MORGANTOWN — If there is any real positive to come out of a loss such as the one West Virginia suffered against Alabama in its opener, other than the national respect it may have gained, it is that it sends the Mountaineers into their second game with a sense of urgency and purpose.
Not that WVU would overlook Towson. Being a team that is coming off a 4-8 season, the Mountaineers can ill afford to overlook anyone (Can you say Kansas and Iowa State?), but Towson did spend its last Saturday losing to a team light years below the competition WVU faced — falling to Central Connecticut State, 31-27, in its opener after reaching the FCS national championship game last year.
Coach Dana Holgorsen believes the narrow loss to Alabama added confidence, but not cockiness to his team.
“Our guys are in a good place right now. We felt like we could play with those guys, went into the game in a good frame of mind as far as expecting that would happen and it did. We went into the fourth quarter with ample opportunities to make plays in critical situations,” Holgorsen said on the Big 12 coaches’ conference call Monday morning.
“I think we learned we’re going to be in a lot of those games. We were in a lot of those games last year against a lot of good teams. We have to make plays and we have to make play calls in critical situations in order to beat good teams.”
Perhaps the best thing that came out of the 33-23 loss was that no one suffered a serious injury in the physical confrontation with Alabama, leaving WVU at full strength to move forward against Towson and beyond … and that “beyond” is important for Maryland and Oklahoma loom the following weeks.
Towson is an intriguing matchup, a team that likes to run the ball as much as it can and with the contest coming after Alabama exposed some rather startling weaknesses in the run defense, this could prove to be a problem, especially since the Tigers’ pass defense is suspect.
Knowing that, the Tigers will do all they can to keep it off the field and away from Clint Trickett, who emerged as the real deal at quarterback against Alabama, along with WVU receivers Kevin White and Mario Alford.
It was Rob Ambrose, a former Towson player, who built the Tigers from the ground up into a contender for the national championship, going 1-10 and 2-9 his first two seasons before last year’s 13-3 run to the FCS title game.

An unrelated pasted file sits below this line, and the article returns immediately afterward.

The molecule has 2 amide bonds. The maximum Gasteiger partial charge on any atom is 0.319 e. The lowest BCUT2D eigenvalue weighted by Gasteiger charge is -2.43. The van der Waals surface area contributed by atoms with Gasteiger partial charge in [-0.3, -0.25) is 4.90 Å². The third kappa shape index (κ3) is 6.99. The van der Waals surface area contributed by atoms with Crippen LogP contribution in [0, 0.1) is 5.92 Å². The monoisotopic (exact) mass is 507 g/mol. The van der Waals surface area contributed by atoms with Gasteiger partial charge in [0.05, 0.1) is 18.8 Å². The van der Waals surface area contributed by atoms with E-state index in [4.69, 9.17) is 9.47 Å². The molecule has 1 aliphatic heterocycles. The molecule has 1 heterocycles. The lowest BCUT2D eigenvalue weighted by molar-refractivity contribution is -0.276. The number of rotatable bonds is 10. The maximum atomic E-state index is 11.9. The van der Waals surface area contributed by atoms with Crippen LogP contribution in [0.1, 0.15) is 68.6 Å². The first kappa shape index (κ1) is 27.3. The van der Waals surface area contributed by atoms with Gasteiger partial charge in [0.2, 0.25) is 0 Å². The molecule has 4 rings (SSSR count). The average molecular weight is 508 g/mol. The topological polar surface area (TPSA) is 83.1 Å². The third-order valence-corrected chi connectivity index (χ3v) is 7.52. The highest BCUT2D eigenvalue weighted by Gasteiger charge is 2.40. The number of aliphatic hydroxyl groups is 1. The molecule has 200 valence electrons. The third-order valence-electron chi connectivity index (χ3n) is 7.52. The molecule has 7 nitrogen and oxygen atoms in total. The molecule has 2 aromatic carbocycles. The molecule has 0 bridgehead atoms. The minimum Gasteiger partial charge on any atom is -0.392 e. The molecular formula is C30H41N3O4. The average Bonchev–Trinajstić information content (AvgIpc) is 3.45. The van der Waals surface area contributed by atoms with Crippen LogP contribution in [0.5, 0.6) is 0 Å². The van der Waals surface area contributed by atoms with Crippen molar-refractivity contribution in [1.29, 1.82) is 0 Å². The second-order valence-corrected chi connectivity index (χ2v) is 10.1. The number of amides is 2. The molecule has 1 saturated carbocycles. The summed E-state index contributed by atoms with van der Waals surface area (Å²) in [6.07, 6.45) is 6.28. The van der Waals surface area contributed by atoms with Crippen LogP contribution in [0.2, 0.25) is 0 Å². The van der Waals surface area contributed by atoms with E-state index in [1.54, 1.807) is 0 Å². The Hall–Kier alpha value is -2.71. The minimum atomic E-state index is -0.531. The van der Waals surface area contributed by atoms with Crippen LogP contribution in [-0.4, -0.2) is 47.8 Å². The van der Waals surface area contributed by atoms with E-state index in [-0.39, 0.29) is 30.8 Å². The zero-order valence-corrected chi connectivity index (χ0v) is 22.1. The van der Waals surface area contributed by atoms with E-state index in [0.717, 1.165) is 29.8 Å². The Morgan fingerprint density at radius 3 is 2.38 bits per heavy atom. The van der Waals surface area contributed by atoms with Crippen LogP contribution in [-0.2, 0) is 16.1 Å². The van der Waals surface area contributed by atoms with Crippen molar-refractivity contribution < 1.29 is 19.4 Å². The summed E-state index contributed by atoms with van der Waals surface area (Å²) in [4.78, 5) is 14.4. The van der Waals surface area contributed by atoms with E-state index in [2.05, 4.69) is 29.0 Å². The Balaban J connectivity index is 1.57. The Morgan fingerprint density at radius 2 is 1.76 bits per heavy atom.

Ambrose understands he’s in a building mode again, but one in which his players now hunger for the success they once tasted.
“We have to find a way to regroup, get refocused. For whatever that was, we are probably out of the frying pan and into the fire, facing one of the best West Virginia teams, at least on paper, in the last couple of years,” Ambrose noted on the Colonial Athletic Association coaches’ call.
When Ambrose gathered his players on Sunday to discuss the team’s situation with an unexpected opening loss and a major college opponent staring him in the face, he delivered this message:
“It’s still football. No matter who you are playing, as many great players as West Virginia has on their roster, they can only put 11 on the field at a time.”
Now, Ambrose has to find a way to deal with the 11 Holgorsen will put out there.
“We had some success with a rather veteran team against some FBS programs the last couple of years, but I don’t know if we played anyone of the caliber and with the talent West Virginia has right now,” Ambrose said, offering platitudes to the Mountaineers.
“Offensively, they are dynamic, as usual. It seems whenever one graduates and goes to the NFL, they replace them with someone just as fast, just big and just as strong.”
Ambrose said he knows what he’s getting into.
“I saw them play William & Mary (from the same conference, a hard-fought, 24-17 WVU victory) last year. I saw what they were and what they have been becoming,” Ambrose said. “It’s been a building process. I’m not surprised at all. I knew they were going to give Alabama a run for their money and almost pulled that out.”
And don’t expect Ambrose to take any solace out of WVU being ranked No. 8 in the Big 12’s preseason poll.
“You can put it on paper. I don’t care about preseason rankings. I think by the end of the season you will find out that West Virginia is an extremely good football team. With them and with us, you will find out we are not what we were last year. Every year is a new year.”
Certainly, West Virginia hopes he’s right.
Follow Bob Hertzel on Twitter @bhertzel